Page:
Over at the Bible and Interpretation, Thomas S. Verenna has written an article entitled “Artifacts and the Media: Lead Codices and the Public Portrayal of History.”  This well-researched piece addresses the way news organizations failed to serve their readers in the recent “discovery” of the lead codices. 

I appreciated his conclusion, which begins (emphasis added):

What this treatment illustrates, more than the deception behind the lead codices, is the hijacking of history and the Bible by the media. This isn’t a new problem; it is one that has existed for decades. Some might say this problem dates back to the Roman period, wherein historians like Tacitus and Suetonius used the Acta Diurna which, as far as other sources are concerned, was not nearly as useful except perhaps for those who preferred gossip and rhetoric to factual information. But with the internet, the media has the ability to spread memes much more quickly than it had before and those memes are likely to last longer and remain available longer than inaccuracies presented in the past. While deceptive persons might try to pull the wool over the eyes of others, it is really the media that must be held accountable. It is accountable for giving these individuals a pedestal to stand on and an audience of eager readers who have no idea they are about to be conned into believing a false portrayal of the past.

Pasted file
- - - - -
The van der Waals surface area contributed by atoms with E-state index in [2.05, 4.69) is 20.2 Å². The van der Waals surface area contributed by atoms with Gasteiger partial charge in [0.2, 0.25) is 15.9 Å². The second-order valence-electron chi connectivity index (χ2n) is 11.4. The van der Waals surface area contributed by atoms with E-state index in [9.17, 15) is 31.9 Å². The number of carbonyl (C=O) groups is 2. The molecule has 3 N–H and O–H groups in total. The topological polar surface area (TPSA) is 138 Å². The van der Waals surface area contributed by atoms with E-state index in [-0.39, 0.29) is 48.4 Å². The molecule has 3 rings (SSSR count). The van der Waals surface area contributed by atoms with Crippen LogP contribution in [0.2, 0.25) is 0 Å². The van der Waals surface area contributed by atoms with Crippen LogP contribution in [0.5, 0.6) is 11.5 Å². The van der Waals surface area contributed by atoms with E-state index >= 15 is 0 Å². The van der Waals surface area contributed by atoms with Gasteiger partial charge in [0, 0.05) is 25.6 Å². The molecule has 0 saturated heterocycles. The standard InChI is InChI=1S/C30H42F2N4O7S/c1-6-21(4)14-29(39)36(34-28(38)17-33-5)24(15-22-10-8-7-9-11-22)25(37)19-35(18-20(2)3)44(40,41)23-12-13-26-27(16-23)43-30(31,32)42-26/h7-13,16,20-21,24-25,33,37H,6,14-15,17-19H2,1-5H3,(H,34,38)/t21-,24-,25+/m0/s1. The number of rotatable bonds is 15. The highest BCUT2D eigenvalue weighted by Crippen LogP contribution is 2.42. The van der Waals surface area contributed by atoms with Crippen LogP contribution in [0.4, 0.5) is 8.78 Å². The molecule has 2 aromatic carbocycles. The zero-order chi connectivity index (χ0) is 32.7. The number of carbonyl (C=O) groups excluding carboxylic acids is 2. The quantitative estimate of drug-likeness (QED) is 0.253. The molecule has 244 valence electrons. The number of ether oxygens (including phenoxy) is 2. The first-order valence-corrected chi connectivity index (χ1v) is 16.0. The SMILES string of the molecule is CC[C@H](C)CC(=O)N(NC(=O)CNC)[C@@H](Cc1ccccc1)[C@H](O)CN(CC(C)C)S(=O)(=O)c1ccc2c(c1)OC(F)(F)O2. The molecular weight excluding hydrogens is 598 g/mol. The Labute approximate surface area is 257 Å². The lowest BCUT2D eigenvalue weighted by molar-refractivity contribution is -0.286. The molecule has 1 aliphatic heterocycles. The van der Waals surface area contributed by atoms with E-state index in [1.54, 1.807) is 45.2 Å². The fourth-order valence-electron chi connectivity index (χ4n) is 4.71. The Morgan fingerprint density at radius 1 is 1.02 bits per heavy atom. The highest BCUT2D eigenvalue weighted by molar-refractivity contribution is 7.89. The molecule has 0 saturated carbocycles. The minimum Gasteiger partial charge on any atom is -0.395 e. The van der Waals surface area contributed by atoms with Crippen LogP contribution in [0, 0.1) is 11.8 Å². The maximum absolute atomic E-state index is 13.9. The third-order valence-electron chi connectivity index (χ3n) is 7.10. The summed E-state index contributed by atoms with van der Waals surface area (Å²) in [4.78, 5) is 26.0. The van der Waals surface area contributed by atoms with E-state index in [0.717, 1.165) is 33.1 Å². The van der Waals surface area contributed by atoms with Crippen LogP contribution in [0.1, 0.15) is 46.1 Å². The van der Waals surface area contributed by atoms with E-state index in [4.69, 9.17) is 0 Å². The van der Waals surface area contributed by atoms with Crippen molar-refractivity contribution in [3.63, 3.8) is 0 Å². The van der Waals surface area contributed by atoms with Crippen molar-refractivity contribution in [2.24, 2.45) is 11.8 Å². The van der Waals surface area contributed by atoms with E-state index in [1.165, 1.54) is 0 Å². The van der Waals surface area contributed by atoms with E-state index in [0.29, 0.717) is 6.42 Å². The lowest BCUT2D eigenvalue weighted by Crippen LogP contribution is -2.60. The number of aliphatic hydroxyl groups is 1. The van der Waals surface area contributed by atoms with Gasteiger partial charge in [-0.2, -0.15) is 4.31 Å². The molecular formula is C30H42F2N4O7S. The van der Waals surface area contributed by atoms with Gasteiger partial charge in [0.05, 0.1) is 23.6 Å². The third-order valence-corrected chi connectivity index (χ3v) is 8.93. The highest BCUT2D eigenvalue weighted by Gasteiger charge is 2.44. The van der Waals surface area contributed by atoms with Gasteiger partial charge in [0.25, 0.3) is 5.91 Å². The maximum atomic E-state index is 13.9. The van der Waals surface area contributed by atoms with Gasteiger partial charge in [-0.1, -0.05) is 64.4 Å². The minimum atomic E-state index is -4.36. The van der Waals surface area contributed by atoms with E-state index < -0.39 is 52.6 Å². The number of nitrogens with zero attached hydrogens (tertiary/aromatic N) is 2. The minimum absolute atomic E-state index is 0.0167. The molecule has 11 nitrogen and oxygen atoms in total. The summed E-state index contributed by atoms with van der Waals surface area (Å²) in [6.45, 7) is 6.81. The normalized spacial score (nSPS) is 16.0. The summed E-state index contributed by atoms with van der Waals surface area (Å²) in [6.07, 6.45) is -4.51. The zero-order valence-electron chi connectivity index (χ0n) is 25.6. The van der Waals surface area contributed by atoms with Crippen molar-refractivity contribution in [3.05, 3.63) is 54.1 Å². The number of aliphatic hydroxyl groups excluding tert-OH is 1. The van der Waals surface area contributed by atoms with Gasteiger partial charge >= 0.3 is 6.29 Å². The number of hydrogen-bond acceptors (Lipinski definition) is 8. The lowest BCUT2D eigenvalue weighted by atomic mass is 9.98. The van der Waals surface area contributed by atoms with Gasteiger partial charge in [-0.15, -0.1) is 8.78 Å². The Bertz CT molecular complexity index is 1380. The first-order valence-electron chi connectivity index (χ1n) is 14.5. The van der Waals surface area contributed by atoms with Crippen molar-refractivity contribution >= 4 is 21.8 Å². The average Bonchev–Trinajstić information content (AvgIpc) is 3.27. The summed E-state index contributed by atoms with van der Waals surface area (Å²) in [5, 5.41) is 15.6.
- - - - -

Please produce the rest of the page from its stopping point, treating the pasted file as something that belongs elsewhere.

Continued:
More scandalous is the complete lack of journalistic integrity, honest research, and thorough fact-checking. These codices might never have been heard of if the authors of the reports for BBC and Fox News (among others) had just checked with the academic community before publishing the “find”. At the very least, the journalists might have used less authoritative language, expressed more caution, and exposed the controversy rather than simply stating, as if doing so made it fact, that these codices were “the earliest Christian texts” and that they held “early images of Jesus.”

The full article is worth reading, as are the comments (especially #3).